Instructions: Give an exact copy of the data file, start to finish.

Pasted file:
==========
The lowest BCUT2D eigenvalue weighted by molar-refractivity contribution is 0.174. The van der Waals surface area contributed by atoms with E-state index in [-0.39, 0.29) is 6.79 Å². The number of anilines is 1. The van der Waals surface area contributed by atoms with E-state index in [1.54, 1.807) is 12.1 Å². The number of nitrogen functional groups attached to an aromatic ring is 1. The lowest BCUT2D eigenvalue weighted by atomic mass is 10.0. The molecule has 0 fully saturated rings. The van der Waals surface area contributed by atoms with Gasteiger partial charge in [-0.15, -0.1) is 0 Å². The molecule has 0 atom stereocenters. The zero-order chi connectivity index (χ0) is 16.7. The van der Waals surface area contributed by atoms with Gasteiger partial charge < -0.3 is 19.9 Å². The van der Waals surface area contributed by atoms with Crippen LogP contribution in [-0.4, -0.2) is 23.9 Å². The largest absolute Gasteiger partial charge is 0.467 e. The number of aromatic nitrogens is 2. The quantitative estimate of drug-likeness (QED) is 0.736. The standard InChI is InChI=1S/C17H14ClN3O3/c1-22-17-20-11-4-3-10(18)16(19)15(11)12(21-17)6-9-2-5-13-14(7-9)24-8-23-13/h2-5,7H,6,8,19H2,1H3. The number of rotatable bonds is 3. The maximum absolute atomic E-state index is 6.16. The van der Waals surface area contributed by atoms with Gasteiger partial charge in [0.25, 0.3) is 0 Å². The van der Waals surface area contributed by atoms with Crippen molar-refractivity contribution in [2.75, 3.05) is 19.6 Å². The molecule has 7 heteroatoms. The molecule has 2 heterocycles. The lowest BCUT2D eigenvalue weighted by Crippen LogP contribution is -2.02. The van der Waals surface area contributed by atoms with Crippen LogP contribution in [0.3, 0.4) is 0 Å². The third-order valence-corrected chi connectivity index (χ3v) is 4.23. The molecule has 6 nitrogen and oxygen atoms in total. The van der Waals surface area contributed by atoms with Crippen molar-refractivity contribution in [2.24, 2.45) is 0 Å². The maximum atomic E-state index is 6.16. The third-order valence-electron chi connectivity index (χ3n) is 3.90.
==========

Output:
The lowest BCUT2D eigenvalue weighted by molar-refractivity contribution is 0.174. The van der Waals surface area contributed by atoms with E-state index in [-0.39, 0.29) is 6.79 Å². The number of anilines is 1. The van der Waals surface area contributed by atoms with E-state index in [1.54, 1.807) is 12.1 Å². The number of nitrogen functional groups attached to an aromatic ring is 1. The lowest BCUT2D eigenvalue weighted by atomic mass is 10.0. The molecule has 0 fully saturated rings. The van der Waals surface area contributed by atoms with Gasteiger partial charge in [-0.15, -0.1) is 0 Å². The molecule has 0 atom stereocenters. The zero-order chi connectivity index (χ0) is 16.7. The van der Waals surface area contributed by atoms with Gasteiger partial charge < -0.3 is 19.9 Å². The van der Waals surface area contributed by atoms with Crippen LogP contribution in [-0.4, -0.2) is 23.9 Å². The largest absolute Gasteiger partial charge is 0.467 e. The number of aromatic nitrogens is 2. The quantitative estimate of drug-likeness (QED) is 0.736. The standard InChI is InChI=1S/C17H14ClN3O3/c1-22-17-20-11-4-3-10(18)16(19)15(11)12(21-17)6-9-2-5-13-14(7-9)24-8-23-13/h2-5,7H,6,8,19H2,1H3. The number of rotatable bonds is 3. The maximum absolute atomic E-state index is 6.16. The van der Waals surface area contributed by atoms with Gasteiger partial charge in [0.25, 0.3) is 0 Å². The van der Waals surface area contributed by atoms with Crippen molar-refractivity contribution in [2.75, 3.05) is 19.6 Å². The molecule has 7 heteroatoms. The molecule has 2 heterocycles. The lowest BCUT2D eigenvalue weighted by Crippen LogP contribution is -2.02. The van der Waals surface area contributed by atoms with Crippen LogP contribution in [0.3, 0.4) is 0 Å². The third-order valence-corrected chi connectivity index (χ3v) is 4.23. The molecule has 6 nitrogen and oxygen atoms in total. The van der Waals surface area contributed by atoms with Crippen molar-refractivity contribution in [2.24, 2.45) is 0 Å². The maximum atomic E-state index is 6.16. The third-order valence-electron chi connectivity index (χ3n) is 3.90.